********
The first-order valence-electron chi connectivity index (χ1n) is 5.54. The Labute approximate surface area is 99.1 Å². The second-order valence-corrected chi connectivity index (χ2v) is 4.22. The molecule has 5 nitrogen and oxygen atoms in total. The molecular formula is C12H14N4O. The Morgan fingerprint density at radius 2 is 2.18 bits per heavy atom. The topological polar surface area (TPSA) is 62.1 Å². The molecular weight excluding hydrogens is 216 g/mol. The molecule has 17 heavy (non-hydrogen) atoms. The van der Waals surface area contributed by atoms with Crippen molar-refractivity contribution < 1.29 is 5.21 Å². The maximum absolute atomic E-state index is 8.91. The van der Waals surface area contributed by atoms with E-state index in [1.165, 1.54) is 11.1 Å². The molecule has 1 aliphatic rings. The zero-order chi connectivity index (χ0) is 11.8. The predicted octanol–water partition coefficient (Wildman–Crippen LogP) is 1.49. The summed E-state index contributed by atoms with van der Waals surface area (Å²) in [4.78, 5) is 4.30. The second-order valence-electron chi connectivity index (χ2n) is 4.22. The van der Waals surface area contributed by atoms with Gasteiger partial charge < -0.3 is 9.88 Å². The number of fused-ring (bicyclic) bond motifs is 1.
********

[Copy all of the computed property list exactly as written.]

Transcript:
The first-order valence-electron chi connectivity index (χ1n) is 5.54. The Labute approximate surface area is 99.1 Å². The second-order valence-corrected chi connectivity index (χ2v) is 4.22. The molecule has 5 nitrogen and oxygen atoms in total. The molecular formula is C12H14N4O. The Morgan fingerprint density at radius 2 is 2.18 bits per heavy atom. The topological polar surface area (TPSA) is 62.1 Å². The molecular weight excluding hydrogens is 216 g/mol. The molecule has 17 heavy (non-hydrogen) atoms. The van der Waals surface area contributed by atoms with Crippen molar-refractivity contribution < 1.29 is 5.21 Å². The maximum absolute atomic E-state index is 8.91. The van der Waals surface area contributed by atoms with E-state index in [1.165, 1.54) is 11.1 Å². The molecule has 1 aliphatic rings. The zero-order chi connectivity index (χ0) is 11.8. The predicted octanol–water partition coefficient (Wildman–Crippen LogP) is 1.49. The summed E-state index contributed by atoms with van der Waals surface area (Å²) in [4.78, 5) is 4.30. The second-order valence-electron chi connectivity index (χ2n) is 4.22. The van der Waals surface area contributed by atoms with Gasteiger partial charge < -0.3 is 9.88 Å². The number of fused-ring (bicyclic) bond motifs is 1.